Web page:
Findings suggest that hybrid practice models could help advance veterinary medicine and reduce overall burnout
Galaxy Vets, an employee-owned veterinary healthcare system, recently presented findings from its third annual burnout study. One of the goals was to better understand the kind of working arrangements veterinary professionals prefer and discover opportunities for more work-life balance.1
The study revealed that 33% of veterinarians and 38% of technicians prefer a hybrid schedule, while the largest number of respondents who prefer a hybrid schedule were practice managers and customer service representatives, at 61% and 46%, respectively (Figure 1). Further analysis of the slice revealed that younger professionals found remote and hybrid arrangements more lucrative (Figure 2).2
Figure 1 (All images photo courtesy of Galaxy Vets).
Additionally, there was a notable difference in gender, with 38% of women reporting they would prefer hybrid work arrangements compared to 26% of men (Figure 3). This breakdown is only reported for the groups that had at least 30 responses.2
Respondents that answered open-ended questions expressed that work from home can be beneficial for completing administrative tasks, incorporating a flexible schedule to better accommodate child care, and promoting work-life balance for mental health.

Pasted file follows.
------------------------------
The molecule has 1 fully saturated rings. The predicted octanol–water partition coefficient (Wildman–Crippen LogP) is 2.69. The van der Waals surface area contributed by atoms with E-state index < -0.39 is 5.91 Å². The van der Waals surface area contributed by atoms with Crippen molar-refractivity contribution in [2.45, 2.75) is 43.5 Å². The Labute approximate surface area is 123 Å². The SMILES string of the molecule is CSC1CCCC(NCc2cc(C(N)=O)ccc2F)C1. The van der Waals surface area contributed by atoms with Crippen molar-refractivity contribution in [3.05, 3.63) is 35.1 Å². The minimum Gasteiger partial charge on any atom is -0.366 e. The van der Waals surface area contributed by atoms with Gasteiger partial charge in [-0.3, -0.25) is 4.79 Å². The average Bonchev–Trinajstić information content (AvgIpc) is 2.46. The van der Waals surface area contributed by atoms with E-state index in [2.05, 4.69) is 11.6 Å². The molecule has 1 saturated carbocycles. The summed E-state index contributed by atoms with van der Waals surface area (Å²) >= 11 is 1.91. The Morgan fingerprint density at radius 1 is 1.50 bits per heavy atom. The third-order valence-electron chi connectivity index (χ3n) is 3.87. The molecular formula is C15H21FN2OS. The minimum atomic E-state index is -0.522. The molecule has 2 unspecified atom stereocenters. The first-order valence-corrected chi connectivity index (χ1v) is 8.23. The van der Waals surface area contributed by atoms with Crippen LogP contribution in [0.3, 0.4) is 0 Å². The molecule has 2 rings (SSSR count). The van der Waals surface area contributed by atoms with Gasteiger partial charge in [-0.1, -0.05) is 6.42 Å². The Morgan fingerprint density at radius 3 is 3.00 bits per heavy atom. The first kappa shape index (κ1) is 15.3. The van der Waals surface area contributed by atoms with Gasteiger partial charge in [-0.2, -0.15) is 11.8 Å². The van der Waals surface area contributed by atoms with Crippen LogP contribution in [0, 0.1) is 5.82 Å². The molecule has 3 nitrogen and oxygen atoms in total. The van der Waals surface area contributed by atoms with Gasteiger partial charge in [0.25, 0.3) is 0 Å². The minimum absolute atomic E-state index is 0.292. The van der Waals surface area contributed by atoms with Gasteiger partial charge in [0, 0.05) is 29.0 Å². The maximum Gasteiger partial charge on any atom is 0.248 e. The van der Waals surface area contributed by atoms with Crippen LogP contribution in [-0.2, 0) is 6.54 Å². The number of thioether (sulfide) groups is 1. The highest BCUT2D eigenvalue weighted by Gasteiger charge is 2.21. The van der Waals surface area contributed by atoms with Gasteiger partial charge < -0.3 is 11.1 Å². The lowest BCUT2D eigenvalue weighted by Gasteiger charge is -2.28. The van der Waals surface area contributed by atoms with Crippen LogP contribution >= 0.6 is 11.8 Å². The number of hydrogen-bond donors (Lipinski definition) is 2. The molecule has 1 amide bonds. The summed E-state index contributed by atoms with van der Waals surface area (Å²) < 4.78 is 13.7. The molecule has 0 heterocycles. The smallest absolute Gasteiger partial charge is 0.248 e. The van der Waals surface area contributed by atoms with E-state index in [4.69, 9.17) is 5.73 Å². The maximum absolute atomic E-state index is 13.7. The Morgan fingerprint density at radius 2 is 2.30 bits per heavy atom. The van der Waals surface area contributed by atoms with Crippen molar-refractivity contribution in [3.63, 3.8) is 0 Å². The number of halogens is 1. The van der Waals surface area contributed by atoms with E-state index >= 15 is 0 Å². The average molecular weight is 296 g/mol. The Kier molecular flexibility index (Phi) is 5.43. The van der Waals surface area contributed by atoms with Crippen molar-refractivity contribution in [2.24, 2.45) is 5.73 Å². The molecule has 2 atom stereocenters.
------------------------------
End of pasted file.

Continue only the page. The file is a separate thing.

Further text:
In a dvm360® interview, Ivan Zak, DVM, MBA, the researcher and Galaxy Vets CEO, stated, “Those that were mostly interested in [a hybrid schedule] were practice managers...[while] veterinarians and technicians…[many] of them wanted a hybrid schedule [as well]. So, it's not that everybody wanted to work in telehealth, but the mixture of telehealth and then sort of in hospital and remotely. Also, the fact that younger and female practitioners were mostly interested in this may be related to establishing the family and anything related to that.”
The study1 also found an association between being on call and burnout level. Almost every third respondent was required to be available at least 5 weeknights/weekends per month. Veterinary professionals who were on call—regardless of whether one was on call a few days a week or on most days—reported higher burnout levels than those who were not.
“Telehealth is one of those things that is coming into our world…So the newer [practice] models that have the combination of telehealth and in hospital, I think those are the ones that are going to be winning and essentially they will improve other aspects of [the veterinary field],” added Zak, in the interview. “For example…we also found that on call veterinarians are the most burned out, so implementing tele-triage solutions could be one of those things that would prevent extra visits to the hospital after hours. And just in general, [telehealth] can reduce the workload and create more work-life balance.”